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US Treasury yields tick higher after data releases, auction

U.S. government debt yields were slightly higher Thursday after data releases and a Treasury auction.

The yield on the benchmark 10-year Treasury note rose to 2.327 percent at 1:35 p.m. ET, while the yield on the 30-year Treasury bond was up at 2.803 percent. Bond yields move inversely to prices.

Earlier, the yield on the 2-year Treasury note hit a new high of 1.658 percent, its highest level since Oct. 2008 when the 2-year yielded as high as 1.716 percent.

U.S. Markets Overview: Treasurys chart

The number of Americans filing for unemployment benefits rose more than expected last week, according to the U.S. Labor Deparment.

Initial claims for state unemployment benefits increased 10,000 to a seasonally adjusted 239,000 for the week ended Nov. 4, suggesting that hurricane effects on claims processing has begun to improve, according to Reuters.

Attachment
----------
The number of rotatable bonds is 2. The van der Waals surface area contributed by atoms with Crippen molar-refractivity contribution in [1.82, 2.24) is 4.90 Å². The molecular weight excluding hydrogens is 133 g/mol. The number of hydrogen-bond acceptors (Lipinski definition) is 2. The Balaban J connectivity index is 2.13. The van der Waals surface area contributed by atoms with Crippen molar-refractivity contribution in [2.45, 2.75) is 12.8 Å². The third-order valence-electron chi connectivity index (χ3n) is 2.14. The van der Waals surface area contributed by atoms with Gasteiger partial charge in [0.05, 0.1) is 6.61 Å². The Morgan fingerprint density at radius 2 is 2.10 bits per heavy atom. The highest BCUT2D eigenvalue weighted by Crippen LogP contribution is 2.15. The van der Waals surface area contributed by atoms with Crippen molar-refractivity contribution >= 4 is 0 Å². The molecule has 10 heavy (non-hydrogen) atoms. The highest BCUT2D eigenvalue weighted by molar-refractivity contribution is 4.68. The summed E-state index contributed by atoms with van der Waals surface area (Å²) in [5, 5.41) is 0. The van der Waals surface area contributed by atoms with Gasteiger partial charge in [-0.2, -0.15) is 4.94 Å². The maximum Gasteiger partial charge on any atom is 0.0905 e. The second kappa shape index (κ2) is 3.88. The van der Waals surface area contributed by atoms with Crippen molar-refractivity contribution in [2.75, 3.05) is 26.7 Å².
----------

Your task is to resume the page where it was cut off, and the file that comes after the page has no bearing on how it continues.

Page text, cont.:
The Treasury Department auctioned $15 billion in 30-year bonds at a high yield of 2.801 percent.
The bid-to-cover ratio, an indicator of demand, was 2.23. Indirect bidders, which include major central banks, were awarded 61.8 percent. Direct bidders were awarded 6.4 percent.

U.S. President Donald Trump is continuing his journey across Asia. In China, the U.S. incumbent pressed Beijing on Thursday to do more when it comes to reining in North Korea.

Leaders from both countries also commented upon trade ties, and announced the signing of around $250 billion in commercial deals between U.S. and Chinese companies, according to Reuters.

CNBC's Gina Francolla contributed to this report.